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October 21, 2007

Forgiving Errors

"Believe me, I have learned a lot since my days as opposition leader when the Nisga'a treaty was brought to this chamber. I have not always been correct in my views, but I have always been, and I will continue to be, willing to learn and to listen to the voices of goodwill that drive a better British Columbia."
Premier Gordon Campbell, Hansard, October 17, 2007

Correct me if I'm wrong, but I cannot find another instance recorded in Hansard where Gordon Campbell has so clearly admitted that he was wrong. There are plenty of opportunities to point to the contradictions between what he said as Opposition Leader and what he has done as Premier, but Campbell has not previously put on the record in Hansard so clear an admission of error as he has done with respect to the change in his relation with First Nations.

Campbell deserves credit for admitting that he was wrong. We could only wish that he would freely admit other errors and correct them. Perhaps he could announce that damages inflicted on thousands of workers with Bill 29 (2002) will be compensated, rather than engaging in a negotiation charade before introducing legislation in the spring of 2008 and claiming that the Supreme Court decision only applies to the future application of his legislation. Perhaps he could amend Bill 25, currently before the legislature, so as to correct the Court of Appeal' "crabbed" interpretation of section 13 of the Freedom of Information and Protection of Privacy Act. Perhaps he could show some compassion for the most unfortunate in our society at a time when the province is running record surpluses.

WAC Bennett was famous for many things, not the least of which was his famous "second-look". For reasons that are probably easy to understand, given the nasty nature of public life, most politicians are reluctant to admit mistakes. The WAC Bennett second-look, or the Campbell about-face, can earn respect. That lesson doesn't have to be restricted to those with power; members of the Opposition, including the Opposition Leader, can also benefit by admitting errors.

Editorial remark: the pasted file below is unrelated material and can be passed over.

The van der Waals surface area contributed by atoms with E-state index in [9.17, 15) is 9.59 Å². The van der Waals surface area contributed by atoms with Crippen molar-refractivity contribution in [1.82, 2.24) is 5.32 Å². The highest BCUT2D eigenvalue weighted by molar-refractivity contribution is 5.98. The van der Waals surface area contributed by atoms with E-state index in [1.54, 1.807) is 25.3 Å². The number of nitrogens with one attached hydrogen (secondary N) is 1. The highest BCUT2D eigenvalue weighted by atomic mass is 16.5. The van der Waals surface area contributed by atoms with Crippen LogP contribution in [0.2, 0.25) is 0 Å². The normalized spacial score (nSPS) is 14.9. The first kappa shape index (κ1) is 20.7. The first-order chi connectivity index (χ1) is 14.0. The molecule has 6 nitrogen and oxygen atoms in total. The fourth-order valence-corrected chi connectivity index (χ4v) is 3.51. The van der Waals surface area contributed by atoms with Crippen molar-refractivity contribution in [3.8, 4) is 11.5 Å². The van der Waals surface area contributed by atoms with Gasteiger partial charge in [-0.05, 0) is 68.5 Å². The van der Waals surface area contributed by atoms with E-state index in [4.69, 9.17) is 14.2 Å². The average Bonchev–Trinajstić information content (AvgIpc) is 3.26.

The problems Carole James has encountered as a result of her positions on MLA compensation, the Tsawwassen treaty and twinning the Port Mann Bridge, are frequently mentioned in the columns and commentary of political pundits and critics. To that list we could add her defense of the NDP Provincial Council's endorsement of an affirmative action policy. That policy, which will go before the party's November 16-18 convention for endorsement, requires any vacancy in a riding currently held by a New Democrat to be filled by a woman. It is one thing to have affirmative recruitment with constituencies holding ultimate authority on who will run, but it is another to say "men need not apply", or to deny that is what the policy says.

James has the opportunity to simply admit that as a rookie MLA and leader she has learned the hard way. Like the Premier, she has made some mistakes. When the Premier makes mistakes, a lot of people can pay the price; when James makes mistakes, the damage is primarily limited to her embarrassment. It's obvious who made the most serious blunders, but that hasn't prevented Campbell from being forgiven. James needs to learn from that and put mistakes behind her.

With 19 months to go before the May 12, 2009 election, the public is likely to be generous with a new Opposition Leader who acknowledges that "she may not always have been correct in her views, but has always been, and will continue to be, willing to learn and to listen to the voices of goodwill that drive a better British Columbia."

 
 

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